We are several months into the global COVID-19 pandemic with no sense for how much longer closures and stay-at-home orders will be in place. With talk in the Unites States about when we will get back to in-person work and school, guidelines indicate that when we go back, it won’t be the same. Social distancing, mask wearing, and a ban on in-person meetings will be required.
Social distancing in an office setting and especially a lab setting will likely mean that not everyone will be at work at the same time, on the same days.
A continuing wrinkle in the get-back-to-the-office plan is that schools are currently closed and summer activities for kids are already being canceled. Just last week, Girl Scouts announced that their ban on in-person events is extended through August 14, 2020. This is a huge blow given the thousands of girls that attend Girl Scout camps over the summer. Other organizations are likely to follow suit. Working parents whose offices open for business will continue to struggle with their kids having no where to go this summer.
School systems are forced to start planning for the fall. Will kids be back in school? Will it be staggered in-school schedules mixed with online learning to decrease the number of kids in the building at a time? Is social distancing possible for very young students? It seems entirely possible that those with kids in pre-K–12 have a long way to go before we can work in the office from 9–5, Monday–Friday.
Colleges and universities are likewise struggling with decisions regarding the fall. Online programs have gotten mixed results so far and students are understandably questioning high tuition rates for what they see as an inadequate education.
All of these factors will likely take a significant toll on what is being produced and by whom in scholarship. I would like to break down a few topics we should continue to explore as the pandemic disrupts how we work.
Women Will Be Set Back
There had already been concerns raised on Academic Twitter about male researchers boasting about how massively productive they planned to be under quarantine and female researchers (in this case mothers) feeling like they were drowning in quicksand. Of course, there are male researchers that are also parents and they may be struggling to juggle things as well. That said, what this pandemic seems to be highlighting, again, is that the bulk of household and childcare work falls to one person (typically the mother).
In a disturbing data point, some journals are reporting a decline of papers submitted by female first authors. Of course, not all female researchers are parents and as such, other caregiving activities may be interfering.
I suspect that manuscript submissions won’t be the only activity delayed. Women juggling childcare and a research career may not get back to the labs as quickly or may have had to delay dissertations or pause studies all together. Might the end result be fewer women conducting research? Fewer women able to accept editor roles? Fewer women chairing technical committees?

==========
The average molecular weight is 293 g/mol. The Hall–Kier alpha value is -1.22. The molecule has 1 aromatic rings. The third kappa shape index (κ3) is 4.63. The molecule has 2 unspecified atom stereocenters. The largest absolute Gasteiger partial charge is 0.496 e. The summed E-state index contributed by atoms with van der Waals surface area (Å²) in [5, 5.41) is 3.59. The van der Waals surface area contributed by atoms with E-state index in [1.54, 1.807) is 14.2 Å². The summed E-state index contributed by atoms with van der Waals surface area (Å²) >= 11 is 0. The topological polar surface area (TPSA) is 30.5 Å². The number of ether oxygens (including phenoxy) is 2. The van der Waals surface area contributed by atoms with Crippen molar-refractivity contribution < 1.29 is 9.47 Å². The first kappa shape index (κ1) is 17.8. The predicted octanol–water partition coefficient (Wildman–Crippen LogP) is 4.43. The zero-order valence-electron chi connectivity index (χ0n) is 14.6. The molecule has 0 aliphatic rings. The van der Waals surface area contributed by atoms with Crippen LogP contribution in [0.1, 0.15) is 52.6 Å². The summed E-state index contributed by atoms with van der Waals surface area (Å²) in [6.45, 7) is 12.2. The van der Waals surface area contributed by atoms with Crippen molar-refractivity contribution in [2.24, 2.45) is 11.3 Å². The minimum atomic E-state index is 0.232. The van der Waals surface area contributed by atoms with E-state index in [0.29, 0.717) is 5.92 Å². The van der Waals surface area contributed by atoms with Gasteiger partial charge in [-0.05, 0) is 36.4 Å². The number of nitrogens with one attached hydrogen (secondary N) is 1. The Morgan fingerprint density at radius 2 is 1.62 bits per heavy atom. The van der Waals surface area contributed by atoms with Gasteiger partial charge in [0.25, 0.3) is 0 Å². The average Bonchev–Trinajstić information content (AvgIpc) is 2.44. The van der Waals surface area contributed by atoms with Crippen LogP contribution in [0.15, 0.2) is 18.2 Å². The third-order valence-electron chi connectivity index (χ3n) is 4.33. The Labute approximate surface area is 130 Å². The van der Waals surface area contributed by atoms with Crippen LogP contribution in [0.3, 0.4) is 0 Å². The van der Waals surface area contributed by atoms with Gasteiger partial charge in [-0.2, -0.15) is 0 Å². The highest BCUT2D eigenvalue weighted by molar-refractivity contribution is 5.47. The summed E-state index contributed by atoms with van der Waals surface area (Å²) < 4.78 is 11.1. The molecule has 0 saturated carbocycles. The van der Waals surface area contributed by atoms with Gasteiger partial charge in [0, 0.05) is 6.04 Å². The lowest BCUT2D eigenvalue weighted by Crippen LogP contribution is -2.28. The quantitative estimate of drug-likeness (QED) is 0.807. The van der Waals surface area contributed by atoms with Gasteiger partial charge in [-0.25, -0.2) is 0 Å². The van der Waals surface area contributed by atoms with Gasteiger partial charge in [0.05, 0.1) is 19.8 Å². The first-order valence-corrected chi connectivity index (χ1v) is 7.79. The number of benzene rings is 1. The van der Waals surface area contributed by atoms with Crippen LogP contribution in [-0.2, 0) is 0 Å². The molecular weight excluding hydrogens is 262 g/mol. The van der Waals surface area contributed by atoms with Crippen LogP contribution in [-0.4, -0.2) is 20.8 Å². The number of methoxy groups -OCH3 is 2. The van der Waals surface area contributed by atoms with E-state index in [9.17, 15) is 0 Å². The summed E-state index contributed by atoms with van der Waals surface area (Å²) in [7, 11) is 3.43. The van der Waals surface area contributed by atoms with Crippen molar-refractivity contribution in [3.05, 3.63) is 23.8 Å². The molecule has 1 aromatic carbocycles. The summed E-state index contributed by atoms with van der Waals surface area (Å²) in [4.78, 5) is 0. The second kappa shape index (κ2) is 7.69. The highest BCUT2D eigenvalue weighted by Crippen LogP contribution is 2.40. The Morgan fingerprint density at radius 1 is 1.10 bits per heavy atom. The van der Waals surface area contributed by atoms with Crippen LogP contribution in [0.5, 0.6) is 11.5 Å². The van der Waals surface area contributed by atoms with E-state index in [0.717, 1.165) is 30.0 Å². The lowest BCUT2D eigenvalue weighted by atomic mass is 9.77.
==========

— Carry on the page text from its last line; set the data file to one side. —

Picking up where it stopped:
OASPA announced this week that several open access publishers are combining efforts in identifying individuals that are qualified to review COVID-19 papers, promise to do so quickly, and promise to stay on top of preprints to identify those of high quality (I suppose in order for the journal to solicit those papers). My guess is that if you are a parent with the majority of household and caretaking responsibilities (which now includes teaching your child at home), you won’t have time to put your name on this list.
While evidence of the drop in manuscript submissions from women is currently anecdotal, this is an area in which journals that are capturing gender information on submissions should study and report out. Clearly submission of papers is not the only measurement of productivity. Journals can also collect and share data on reviewer activity, which has taken a hit, and editor responsiveness.
Rapid Review of COVID-19 Papers
Jasmine Wallace explained how her editorial office adapted to ensuring the rapid review of COVID-19 related papers. As the research has expanded in the last several weeks, more and more is becoming known about how COVID is affecting Americans, in particular. Just in the last 14 days we have learned about kidney trouble, thickening of blood, stroke, and lingering recovery concerns due to COVID-19. In other words, it’s not just general medicine or journals that focus on virology or pulmonary issues that will be slammed with submissions related to COVID. In fact, publishers in cardiology, neurology, and oncology have all reported to me large increases in submissions of COVID related papers. HHS journals are also reporting a spike in submissions related to the economic issues, work from home, education in an online environment, etc.